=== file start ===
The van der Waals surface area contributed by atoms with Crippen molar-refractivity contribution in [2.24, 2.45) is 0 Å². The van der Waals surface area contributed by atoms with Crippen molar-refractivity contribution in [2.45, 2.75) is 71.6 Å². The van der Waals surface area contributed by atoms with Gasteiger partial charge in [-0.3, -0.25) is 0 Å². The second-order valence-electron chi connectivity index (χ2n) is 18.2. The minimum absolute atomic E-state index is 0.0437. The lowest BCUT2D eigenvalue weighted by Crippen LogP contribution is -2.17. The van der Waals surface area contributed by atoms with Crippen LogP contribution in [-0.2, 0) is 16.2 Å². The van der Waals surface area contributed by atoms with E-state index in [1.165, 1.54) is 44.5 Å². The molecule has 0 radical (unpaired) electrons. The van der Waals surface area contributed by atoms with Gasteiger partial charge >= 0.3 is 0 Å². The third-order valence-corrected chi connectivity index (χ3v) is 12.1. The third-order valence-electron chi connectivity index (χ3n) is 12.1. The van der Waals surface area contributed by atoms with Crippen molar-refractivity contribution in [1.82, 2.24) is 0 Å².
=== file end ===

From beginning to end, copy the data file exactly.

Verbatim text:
The van der Waals surface area contributed by atoms with Crippen molar-refractivity contribution in [2.24, 2.45) is 0 Å². The van der Waals surface area contributed by atoms with Crippen molar-refractivity contribution in [2.45, 2.75) is 71.6 Å². The van der Waals surface area contributed by atoms with Gasteiger partial charge in [-0.3, -0.25) is 0 Å². The second-order valence-electron chi connectivity index (χ2n) is 18.2. The minimum absolute atomic E-state index is 0.0437. The lowest BCUT2D eigenvalue weighted by Crippen LogP contribution is -2.17. The van der Waals surface area contributed by atoms with Crippen LogP contribution in [-0.2, 0) is 16.2 Å². The van der Waals surface area contributed by atoms with E-state index in [1.165, 1.54) is 44.5 Å². The molecule has 0 radical (unpaired) electrons. The van der Waals surface area contributed by atoms with Gasteiger partial charge >= 0.3 is 0 Å². The third-order valence-corrected chi connectivity index (χ3v) is 12.1. The third-order valence-electron chi connectivity index (χ3n) is 12.1. The van der Waals surface area contributed by atoms with Crippen molar-refractivity contribution in [1.82, 2.24) is 0 Å².